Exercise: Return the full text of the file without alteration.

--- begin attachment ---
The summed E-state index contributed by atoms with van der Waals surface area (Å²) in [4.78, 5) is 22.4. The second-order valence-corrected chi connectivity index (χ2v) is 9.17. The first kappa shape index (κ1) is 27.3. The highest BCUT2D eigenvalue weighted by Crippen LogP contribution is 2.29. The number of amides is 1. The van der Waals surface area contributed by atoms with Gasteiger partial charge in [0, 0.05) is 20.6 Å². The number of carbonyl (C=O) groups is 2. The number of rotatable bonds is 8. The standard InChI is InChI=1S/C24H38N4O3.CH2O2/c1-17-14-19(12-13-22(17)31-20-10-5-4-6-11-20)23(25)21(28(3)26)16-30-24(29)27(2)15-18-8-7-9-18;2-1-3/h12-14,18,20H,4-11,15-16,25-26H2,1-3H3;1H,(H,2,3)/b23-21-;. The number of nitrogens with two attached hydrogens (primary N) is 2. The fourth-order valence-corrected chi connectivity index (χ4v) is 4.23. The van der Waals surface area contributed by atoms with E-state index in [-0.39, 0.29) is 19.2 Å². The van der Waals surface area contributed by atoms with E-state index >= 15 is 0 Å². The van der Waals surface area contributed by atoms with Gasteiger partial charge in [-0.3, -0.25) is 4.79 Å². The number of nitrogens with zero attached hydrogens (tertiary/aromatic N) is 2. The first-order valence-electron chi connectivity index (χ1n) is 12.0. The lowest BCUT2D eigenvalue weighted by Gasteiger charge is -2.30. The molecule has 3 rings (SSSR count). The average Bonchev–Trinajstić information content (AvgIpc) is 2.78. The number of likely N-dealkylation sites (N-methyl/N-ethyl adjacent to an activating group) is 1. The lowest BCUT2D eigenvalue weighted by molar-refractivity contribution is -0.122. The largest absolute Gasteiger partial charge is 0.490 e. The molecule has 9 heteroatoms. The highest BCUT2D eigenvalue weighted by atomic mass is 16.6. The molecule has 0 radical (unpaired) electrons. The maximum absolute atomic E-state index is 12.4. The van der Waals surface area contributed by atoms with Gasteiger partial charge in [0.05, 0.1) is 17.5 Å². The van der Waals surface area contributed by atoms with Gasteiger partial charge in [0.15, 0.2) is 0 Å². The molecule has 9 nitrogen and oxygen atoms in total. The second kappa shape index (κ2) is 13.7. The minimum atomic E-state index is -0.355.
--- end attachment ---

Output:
The summed E-state index contributed by atoms with van der Waals surface area (Å²) in [4.78, 5) is 22.4. The second-order valence-corrected chi connectivity index (χ2v) is 9.17. The first kappa shape index (κ1) is 27.3. The highest BCUT2D eigenvalue weighted by Crippen LogP contribution is 2.29. The number of amides is 1. The van der Waals surface area contributed by atoms with Gasteiger partial charge in [0, 0.05) is 20.6 Å². The number of carbonyl (C=O) groups is 2. The number of rotatable bonds is 8. The standard InChI is InChI=1S/C24H38N4O3.CH2O2/c1-17-14-19(12-13-22(17)31-20-10-5-4-6-11-20)23(25)21(28(3)26)16-30-24(29)27(2)15-18-8-7-9-18;2-1-3/h12-14,18,20H,4-11,15-16,25-26H2,1-3H3;1H,(H,2,3)/b23-21-;. The number of nitrogens with two attached hydrogens (primary N) is 2. The fourth-order valence-corrected chi connectivity index (χ4v) is 4.23. The van der Waals surface area contributed by atoms with E-state index in [-0.39, 0.29) is 19.2 Å². The van der Waals surface area contributed by atoms with E-state index >= 15 is 0 Å². The van der Waals surface area contributed by atoms with Gasteiger partial charge in [-0.3, -0.25) is 4.79 Å². The number of nitrogens with zero attached hydrogens (tertiary/aromatic N) is 2. The first-order valence-electron chi connectivity index (χ1n) is 12.0. The lowest BCUT2D eigenvalue weighted by Gasteiger charge is -2.30. The molecule has 3 rings (SSSR count). The average Bonchev–Trinajstić information content (AvgIpc) is 2.78. The number of likely N-dealkylation sites (N-methyl/N-ethyl adjacent to an activating group) is 1. The lowest BCUT2D eigenvalue weighted by molar-refractivity contribution is -0.122. The largest absolute Gasteiger partial charge is 0.490 e. The molecule has 9 heteroatoms. The highest BCUT2D eigenvalue weighted by atomic mass is 16.6. The molecule has 0 radical (unpaired) electrons. The maximum absolute atomic E-state index is 12.4. The van der Waals surface area contributed by atoms with Gasteiger partial charge in [0.05, 0.1) is 17.5 Å². The van der Waals surface area contributed by atoms with Gasteiger partial charge in [0.15, 0.2) is 0 Å². The molecule has 9 nitrogen and oxygen atoms in total. The second kappa shape index (κ2) is 13.7. The minimum atomic E-state index is -0.355.